Judy Terry is a marketing professional and a former councillor in Suffolk.
A recent report by the British Infrastructure Group of MPs and peers, led by Grant Shapps, revealed that drivers are suffering from an ‘explosion’ in the number of traffic lights, with poorly designed junctions increasing congestion. It recommends switching them off and easing parking restrictions to increase traffic flow. Amen to that.
Ipswich, where I live, knows all about congestion and its impact on local residents and the local economy, not to mention air quality. I understand that an informal study by an engineer living in the town, and employed by an international engineering infrastructure company, worked out that it has the highest number of traffic lights, for its size, across the whole of the UK.
This is largely due to the two-year £22m ‘Ipswich for the 21st Century’ transport improvement programme, which was expected to finish in June 2014. Including a new computer system controlling traffic lights, we were told that the scheme ‘will mean roadworks, but it won’t be excessive… and is cracking good value for money, meeting objectives in terms of air quality and traffic flow’. Tell that to everyone in the all-day queues, wasting costly fuel, as they try to get from one side of the town to the other, whether for work, shopping or entertainment, as they negotiate endless roadworks and road closures.
Due to a lack of joined-up planning, as soon as one town-centre road had been dug up and relaid, it emerged that a utility company needed to replace some of its own infrastructure and the whole process had to be repeated, albeit subsequently delayed to prevent public fury at the waste of money. Surely there is legislation to ensure consultation between local authorities and utility companies to prevent this sort of thing?
The ‘21st century’ project is now two years late and there is no end in sight as more elements of the original proposals are doctored and factored in, although there is no sign of the traffic lights ‘talking to each other’. A major new junction which removed a perfectly effective roundabout, but is now governed by a number of traffic lights, is a hazard because few people have any idea how to use it.
Needless to say, the original budget has overrun, although holding someone to account has proved impossible since the director responsible has moved on to another highly paid role, accompanied by a hefty payment from the county council. Adding insult to injury, Ipswich Borough Council has now negotiated £3m funding to redesign the square in front of the Victorian Town Hall ‘to improve access’. However, following opposition to the original proposals, the design ‘hasn’t been finalised’ says the Labour Leader (so how does he know what it will cost?).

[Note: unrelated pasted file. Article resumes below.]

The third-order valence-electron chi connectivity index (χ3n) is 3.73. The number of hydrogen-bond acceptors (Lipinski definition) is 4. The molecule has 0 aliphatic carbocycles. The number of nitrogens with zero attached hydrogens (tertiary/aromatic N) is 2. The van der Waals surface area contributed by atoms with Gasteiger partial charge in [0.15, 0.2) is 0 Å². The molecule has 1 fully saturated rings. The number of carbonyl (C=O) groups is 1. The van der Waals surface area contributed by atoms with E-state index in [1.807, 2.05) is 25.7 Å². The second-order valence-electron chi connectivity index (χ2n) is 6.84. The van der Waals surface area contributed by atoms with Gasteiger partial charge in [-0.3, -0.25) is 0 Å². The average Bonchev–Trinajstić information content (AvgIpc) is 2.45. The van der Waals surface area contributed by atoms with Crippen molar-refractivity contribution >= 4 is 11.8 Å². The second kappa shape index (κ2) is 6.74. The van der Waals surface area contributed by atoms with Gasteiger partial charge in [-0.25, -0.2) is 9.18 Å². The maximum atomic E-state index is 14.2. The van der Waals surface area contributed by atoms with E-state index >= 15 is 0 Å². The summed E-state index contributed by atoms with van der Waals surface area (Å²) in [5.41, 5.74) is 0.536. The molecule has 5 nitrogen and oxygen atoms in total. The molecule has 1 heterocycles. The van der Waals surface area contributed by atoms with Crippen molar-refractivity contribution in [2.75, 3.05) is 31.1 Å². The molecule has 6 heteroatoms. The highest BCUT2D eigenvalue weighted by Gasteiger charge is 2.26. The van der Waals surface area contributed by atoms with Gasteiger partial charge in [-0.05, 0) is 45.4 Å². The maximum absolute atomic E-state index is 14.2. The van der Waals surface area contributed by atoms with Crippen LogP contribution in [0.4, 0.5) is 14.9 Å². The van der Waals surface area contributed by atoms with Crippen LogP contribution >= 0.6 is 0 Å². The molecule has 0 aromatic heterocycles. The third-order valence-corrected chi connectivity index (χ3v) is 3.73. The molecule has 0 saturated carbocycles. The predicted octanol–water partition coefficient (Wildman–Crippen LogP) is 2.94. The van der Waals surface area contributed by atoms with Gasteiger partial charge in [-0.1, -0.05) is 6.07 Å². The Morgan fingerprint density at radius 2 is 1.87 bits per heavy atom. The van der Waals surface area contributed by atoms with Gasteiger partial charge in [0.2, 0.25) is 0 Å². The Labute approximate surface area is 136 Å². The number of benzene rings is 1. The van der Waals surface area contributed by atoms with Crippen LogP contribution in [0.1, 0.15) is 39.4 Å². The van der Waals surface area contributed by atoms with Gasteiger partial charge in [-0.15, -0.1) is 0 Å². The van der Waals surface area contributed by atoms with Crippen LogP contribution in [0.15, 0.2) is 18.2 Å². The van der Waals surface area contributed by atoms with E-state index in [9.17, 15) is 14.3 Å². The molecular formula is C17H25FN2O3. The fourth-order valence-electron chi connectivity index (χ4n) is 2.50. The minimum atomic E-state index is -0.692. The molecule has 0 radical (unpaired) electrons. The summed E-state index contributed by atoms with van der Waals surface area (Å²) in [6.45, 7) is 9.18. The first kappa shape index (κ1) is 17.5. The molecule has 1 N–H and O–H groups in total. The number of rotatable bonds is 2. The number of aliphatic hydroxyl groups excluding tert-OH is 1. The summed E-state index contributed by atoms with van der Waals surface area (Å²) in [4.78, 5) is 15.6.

Crucially, there are no plans to enhance the facilities in the Town Hall to make such an investment meaningful. The current administration closed the art gallery, which showcased some of the town’s art collections previously languishing in storage. Created under the Conservatives, the gallery was part of a strategy to raise the quality of what’s on offer in the town centre, including retail.
In any event, access to the town square will shortly be further disrupted in the coming months as yet more ‘21 st century’ works are initiated. Small wonder that Ipswich has one of the highest council tax rates in the country; and a recent Sunday Times ‘Home’ section special on East Anglia dismissed Ipswich as a place to invest, whilst praising Bury St Edmunds, despite it being less convenient for London.
The MPs’ report also urges action to ease parking restrictions. Anti-car policies took hold under Labour, when new developments were forced to restrict the amount of parking allowed, and councils started charging residents to park outside their own homes; a nice little earner, perhaps, but punitive for hard-working people on the average wage who are more likely to live in the narrow roads especially vulnerable to the policy. According to the report, which collected data from 85 per cent of local authorities, controlled junctions have increased by 66 per cent since 2000, although traffic levels have only risen by nine per cent in the same period. The resulting delays cost the economy £16 billion a year, equivalent to £514 for each car.
Some controlled junctions are essential for safety in certain locations. Nevertheless, by removing traffic lights (or turning them off at non-peak hours) as well as removing unnecessary, often confusing signage, more shared spaces can be created. Common on the Continent, they work well, with drivers and cyclists more aware of what is going on around them, slowing their speed, and reducing accident rates, whilst improving traffic flow and pedestrian access. At the very least, local authorities would save millions, residents would be a good deal happier, and air quality greatly improved.
The evidence can be found at Ashford in Kent, which removed traffic lights in 2008, and simplified the road layout, which saw accidents fall by 41 per cent despite a rise in road usage. Ironically, a recent power cut in Ipswich meant some traffic lights in a very busy location stopped working, but the traffic flowed efficiently, without incident. The shared space experiment outside the Victoria & Albert, Natural History and Science Museums in Kensington, London, has also proved a success.
So, local authorities – take note and challenge the remorseless trend for ever more traffic controls and signage. And please, please, improve project management and budgetary control; there is simply no excuse for lax management when the solution is regular monitoring by senior management and a designated Cabinet member. There is no magic money tree; they have a responsibility to ensure the very best value for the taxpayer.